On Monday, having presumably identified a correspondence between people who holiday in luxury ski resorts and people who buy blue chip modern and contemporary art, Hauser and Wirth announced that it would be opening its ninth location in St Moritz, Switzerland. The new venue will be inaugurated by an exhibition of the work of Louise Bourgeois in December. The altogether more geographically rooted Liverpool Biennial on the same day confirmed the appointment of Manuel Cosmos as curator of its eleventh edition, which will take place in the summer of 2020. You can read Mark Rappolt's review of the tenth and current Liverpool Biennial, which runs to 28 October, here.
On Tuesday, the cool alternative art fair Paris Internationale announced the list of exhibitors for its 2018 edition, taking place 17–21 October. 42 galleries and 8 non-profit spaces from 21 countries will take over a new venue right by the Parc Monceau in the 8th arrondissement. Meanwhile, the Portland Biennial has announced its 2019 curatorial team – Yaelle S. Amir, Elisheba Johnson and Ashley Stull Meyers – and launched an open call for projects by artists living in Oregon, closing on 19 November 2018. Jumping on the bandwagon of contemporary art galleries taking in artist estates, White Cube has announced its representation of the Al Held Foundation. The harde-edge painter, who died in 2005 and is already represented by Cheim & Read in New York and Berggruen Gallery in San Francisco, will be the subject of two exhibitions, one at White Cube’s Bermondsey space in London in 2019, and one at its Hong Kong outpost in 2020. Meanwhile the good people of the Museum of Contemporary Art Kiasma in Helsinki have announced that all their exhibitions in 2019 will relate to theme of 'goodness', exploring ideas of 'giving, sharing, hospitality and encounters'. Among the artists letting these good times roll are Ragnar Kjartansson and Torbjørn Rødland.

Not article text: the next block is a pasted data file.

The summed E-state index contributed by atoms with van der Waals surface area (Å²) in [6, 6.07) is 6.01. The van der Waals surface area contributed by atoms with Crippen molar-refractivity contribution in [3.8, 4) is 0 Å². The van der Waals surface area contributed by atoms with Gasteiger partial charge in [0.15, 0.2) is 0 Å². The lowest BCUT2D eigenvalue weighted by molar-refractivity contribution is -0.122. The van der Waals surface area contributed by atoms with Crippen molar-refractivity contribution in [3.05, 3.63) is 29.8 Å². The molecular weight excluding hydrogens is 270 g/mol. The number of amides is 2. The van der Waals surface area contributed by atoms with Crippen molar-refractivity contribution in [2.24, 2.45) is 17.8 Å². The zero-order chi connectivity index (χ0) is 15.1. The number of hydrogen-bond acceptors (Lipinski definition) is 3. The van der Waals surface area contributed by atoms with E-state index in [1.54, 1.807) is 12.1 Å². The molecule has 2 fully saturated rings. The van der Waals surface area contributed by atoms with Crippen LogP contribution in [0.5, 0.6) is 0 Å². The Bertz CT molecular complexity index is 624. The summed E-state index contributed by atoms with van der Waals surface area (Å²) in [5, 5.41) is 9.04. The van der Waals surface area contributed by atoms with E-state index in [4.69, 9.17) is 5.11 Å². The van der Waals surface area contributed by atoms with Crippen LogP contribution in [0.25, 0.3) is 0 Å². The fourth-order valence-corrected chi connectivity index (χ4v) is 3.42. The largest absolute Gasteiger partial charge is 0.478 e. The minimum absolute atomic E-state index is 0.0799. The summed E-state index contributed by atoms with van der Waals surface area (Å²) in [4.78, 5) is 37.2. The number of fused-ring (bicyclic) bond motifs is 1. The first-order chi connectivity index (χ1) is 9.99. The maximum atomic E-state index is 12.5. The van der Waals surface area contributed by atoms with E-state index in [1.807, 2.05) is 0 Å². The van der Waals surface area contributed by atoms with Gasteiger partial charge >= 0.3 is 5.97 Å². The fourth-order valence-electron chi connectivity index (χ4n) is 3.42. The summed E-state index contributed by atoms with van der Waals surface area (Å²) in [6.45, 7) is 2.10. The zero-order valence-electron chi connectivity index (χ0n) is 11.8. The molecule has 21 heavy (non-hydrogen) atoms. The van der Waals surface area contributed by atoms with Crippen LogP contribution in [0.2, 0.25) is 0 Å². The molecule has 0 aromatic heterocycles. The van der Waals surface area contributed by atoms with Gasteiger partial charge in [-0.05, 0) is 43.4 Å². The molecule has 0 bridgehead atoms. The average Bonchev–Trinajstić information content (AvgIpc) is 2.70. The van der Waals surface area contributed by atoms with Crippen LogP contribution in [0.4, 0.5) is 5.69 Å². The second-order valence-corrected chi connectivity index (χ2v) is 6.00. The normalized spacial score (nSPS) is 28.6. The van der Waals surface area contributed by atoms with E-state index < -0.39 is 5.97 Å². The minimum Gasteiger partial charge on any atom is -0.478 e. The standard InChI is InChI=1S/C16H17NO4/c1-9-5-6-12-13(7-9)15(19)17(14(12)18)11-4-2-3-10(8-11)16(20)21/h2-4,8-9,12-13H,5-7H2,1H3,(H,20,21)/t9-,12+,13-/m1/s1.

It's Thursday already and today the Armory Show announced that Sally Tallant, (director, Liverpool Biennial), Lauren Haynes, (curator of contemporary art, Crystal Bridges Museum of American Art) and Dan Byers (director, Carpenter Center for the Visual Arts at Harvard University), will curate sections of its 2019 edition, running from 7–10 March. Looking ahead to the Venice Biennale, Danish-Palestinian artist Larissa Sansour, who creates sci-fi infused video works and installations, has been selected by the Danish Arts Foundation to represent the country at the international event, opening 11 May 2019. London’s Alison Jacques Gallery has announced worldwide representation of the late American artist Lenore Tawney. An influential figure in the development of fibre art in the United States, she created drawings, sculptures and largescale installation which are seen to have elevated textile work from a craft to an art.
On Friday, Brian Cass was announced as the new senior curator of Hayward Gallery Touring, the London institution’s programme of touring exhibitions across the UK. Cass is currently head of exhibitions at Towner Art Gallery and will take up his new role on 19 November. Also in London, the Wellcome Collection launched an open call for its inaugural £20,000 photography prize, inviting photographers to submit images that capture ‘stories of health, medicine and science’. Deadline: 17 December. RT, the Russian state broadcaster, has run a strange gloating story detailing the misfortunes of Russian artists who have previously protested against the Putin government, including Pyotr Pavlensky and Oleg Vorotnikov and Natalia Sokol of Voina, all of whom now live in the west. They were, the newspaper claims, 'once hailed by the Western media and beloved by Europe – but not so much now that they live there!' The article comes after the poisoning last week of Pyotr Verzilov, a member of Pussy Riot.